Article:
If you’re at fault in a car accident, your liability insurance pays for the other driver’s car repairs and will likely cover any doctor’s bills if they’re injured. No-fault states are the exception, as they require each driver to use their own insurance to pay for medical expenses after an accident. But regardless of the state, fault always dictates whose liability insurance pays for property damage.
Your liability insurance never covers your own expenses, so you will need collision insurance, personal injury protection (PIP), or MedPay in order to avoid paying out of pocket for an at-fault accident. Some states require drivers to have PIP or MedPay, while collision insurance is usually required if you are leasing or financing your car.
After an at-fault accident, car insurance rates go up by an average of 48%. The exact amount that your premium will go up depends on a few factors, including your state and how much damage you caused. But any increase is only temporary, usually lasting about 3-5 years. And if you have accident forgiveness with your insurance company, your rates might not go up at all.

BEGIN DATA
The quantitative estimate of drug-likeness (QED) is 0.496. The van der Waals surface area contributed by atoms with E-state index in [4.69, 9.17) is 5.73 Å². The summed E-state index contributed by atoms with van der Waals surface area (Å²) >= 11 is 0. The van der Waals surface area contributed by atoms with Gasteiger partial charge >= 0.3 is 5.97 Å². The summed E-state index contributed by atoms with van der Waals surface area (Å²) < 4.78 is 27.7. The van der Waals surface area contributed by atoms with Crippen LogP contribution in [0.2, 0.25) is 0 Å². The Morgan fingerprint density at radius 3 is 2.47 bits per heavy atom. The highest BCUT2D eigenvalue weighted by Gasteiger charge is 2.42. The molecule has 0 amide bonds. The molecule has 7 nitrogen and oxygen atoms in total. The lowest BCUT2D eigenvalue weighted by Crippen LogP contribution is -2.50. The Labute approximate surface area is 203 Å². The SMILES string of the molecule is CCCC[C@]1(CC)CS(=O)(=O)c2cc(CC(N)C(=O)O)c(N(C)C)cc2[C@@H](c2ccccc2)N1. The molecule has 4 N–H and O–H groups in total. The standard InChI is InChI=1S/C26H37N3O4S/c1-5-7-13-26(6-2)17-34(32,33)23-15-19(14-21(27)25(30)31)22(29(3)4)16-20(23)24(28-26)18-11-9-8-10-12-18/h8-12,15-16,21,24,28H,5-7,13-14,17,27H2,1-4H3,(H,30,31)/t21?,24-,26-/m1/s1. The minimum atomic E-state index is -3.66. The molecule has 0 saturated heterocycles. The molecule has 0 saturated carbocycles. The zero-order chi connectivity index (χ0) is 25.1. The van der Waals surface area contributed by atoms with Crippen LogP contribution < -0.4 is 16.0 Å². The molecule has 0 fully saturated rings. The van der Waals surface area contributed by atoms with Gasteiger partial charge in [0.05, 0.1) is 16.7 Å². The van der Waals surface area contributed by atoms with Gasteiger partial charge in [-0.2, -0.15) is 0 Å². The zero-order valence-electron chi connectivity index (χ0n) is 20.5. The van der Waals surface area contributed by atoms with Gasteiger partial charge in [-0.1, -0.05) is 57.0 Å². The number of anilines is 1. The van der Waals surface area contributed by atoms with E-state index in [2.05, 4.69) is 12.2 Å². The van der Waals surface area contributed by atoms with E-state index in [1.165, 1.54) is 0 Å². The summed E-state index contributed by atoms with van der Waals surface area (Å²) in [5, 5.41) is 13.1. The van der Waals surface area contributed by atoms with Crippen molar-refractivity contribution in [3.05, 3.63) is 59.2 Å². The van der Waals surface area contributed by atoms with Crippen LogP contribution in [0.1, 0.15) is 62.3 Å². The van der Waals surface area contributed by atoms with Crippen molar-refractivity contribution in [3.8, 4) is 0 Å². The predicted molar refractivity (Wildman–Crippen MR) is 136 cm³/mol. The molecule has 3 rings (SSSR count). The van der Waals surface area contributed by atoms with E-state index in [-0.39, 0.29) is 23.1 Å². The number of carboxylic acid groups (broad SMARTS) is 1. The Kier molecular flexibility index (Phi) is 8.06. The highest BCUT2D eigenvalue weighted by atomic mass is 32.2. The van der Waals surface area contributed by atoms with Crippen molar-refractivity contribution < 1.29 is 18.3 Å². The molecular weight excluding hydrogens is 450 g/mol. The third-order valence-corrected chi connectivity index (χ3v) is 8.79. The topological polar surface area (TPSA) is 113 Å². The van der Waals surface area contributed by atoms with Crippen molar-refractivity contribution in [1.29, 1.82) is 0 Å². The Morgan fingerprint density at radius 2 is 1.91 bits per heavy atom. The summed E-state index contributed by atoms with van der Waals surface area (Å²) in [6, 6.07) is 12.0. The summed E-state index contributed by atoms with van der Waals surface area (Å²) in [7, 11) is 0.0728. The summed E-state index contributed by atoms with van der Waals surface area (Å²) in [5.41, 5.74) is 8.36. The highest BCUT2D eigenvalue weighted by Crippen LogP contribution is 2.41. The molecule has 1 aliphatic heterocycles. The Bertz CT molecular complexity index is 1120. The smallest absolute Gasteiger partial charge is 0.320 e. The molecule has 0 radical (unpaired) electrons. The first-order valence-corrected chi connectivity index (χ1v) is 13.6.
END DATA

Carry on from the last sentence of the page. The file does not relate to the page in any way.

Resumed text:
Ultimately, no one wants to be at-fault in a car accident, but it’s important to understand how at-fault accidents work just in case. With that in mind, here’s a quick summary of what you really need to know.
Here’s What Happens If You Are At-Fault in a Car Accident
- Your liability insurance should pay for the other driver’s expenses.
- You will need to use other types of car insurance to cover your own repair and medical bills.
- Your car insurance rates will go up by an average of 48% for 3-5 years.
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